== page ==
So, there are other things that I can discuss, UNODC is launching a new strategy for Africa – I mean that is out of what I'm saying, but I didn't want to forget to mention that. And I am in Geneva, whoever is in Geneva that would like to contact me, I'm happy to give my email, we can e-meet. I'm completely at the disposal of anyone who wants to know more about my job, about what I do, but also getting them connected to the colleagues at large. 

Thank you, Karen. 

Karen Lee: Thank you so much and we will be sure to link all of the resources including your contact info, and also the UNODC resources and the WHO resources down in the podcast notes, so please check them out after this episode.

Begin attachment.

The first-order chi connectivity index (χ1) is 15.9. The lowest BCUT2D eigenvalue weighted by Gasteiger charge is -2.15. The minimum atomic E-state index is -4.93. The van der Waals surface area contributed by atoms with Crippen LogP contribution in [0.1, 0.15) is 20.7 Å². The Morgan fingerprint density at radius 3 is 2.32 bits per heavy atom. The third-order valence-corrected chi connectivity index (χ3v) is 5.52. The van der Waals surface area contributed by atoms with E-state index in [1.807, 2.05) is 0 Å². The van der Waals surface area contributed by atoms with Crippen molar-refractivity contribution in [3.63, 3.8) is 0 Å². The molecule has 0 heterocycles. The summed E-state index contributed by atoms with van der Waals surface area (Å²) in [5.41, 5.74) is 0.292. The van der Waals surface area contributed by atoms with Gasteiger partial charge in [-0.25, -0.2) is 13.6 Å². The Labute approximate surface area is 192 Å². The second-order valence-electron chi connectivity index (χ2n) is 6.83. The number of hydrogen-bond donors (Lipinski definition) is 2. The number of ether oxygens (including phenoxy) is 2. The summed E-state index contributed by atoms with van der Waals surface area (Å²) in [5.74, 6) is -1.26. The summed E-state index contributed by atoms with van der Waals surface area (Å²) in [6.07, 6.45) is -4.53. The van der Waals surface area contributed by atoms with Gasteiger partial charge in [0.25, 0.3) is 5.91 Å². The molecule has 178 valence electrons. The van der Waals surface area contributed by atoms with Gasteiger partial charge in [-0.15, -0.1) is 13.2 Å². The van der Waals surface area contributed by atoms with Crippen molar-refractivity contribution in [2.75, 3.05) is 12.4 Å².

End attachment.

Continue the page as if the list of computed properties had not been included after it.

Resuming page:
So yes, thank you so much again, Dr. Sáenz for joining us and for really speaking about the SDGs in this context. It was great learning so much from you and really seeing how these goals are on the ground and how we can collectively advance this kind of positive and sustainable future. 

Thank you.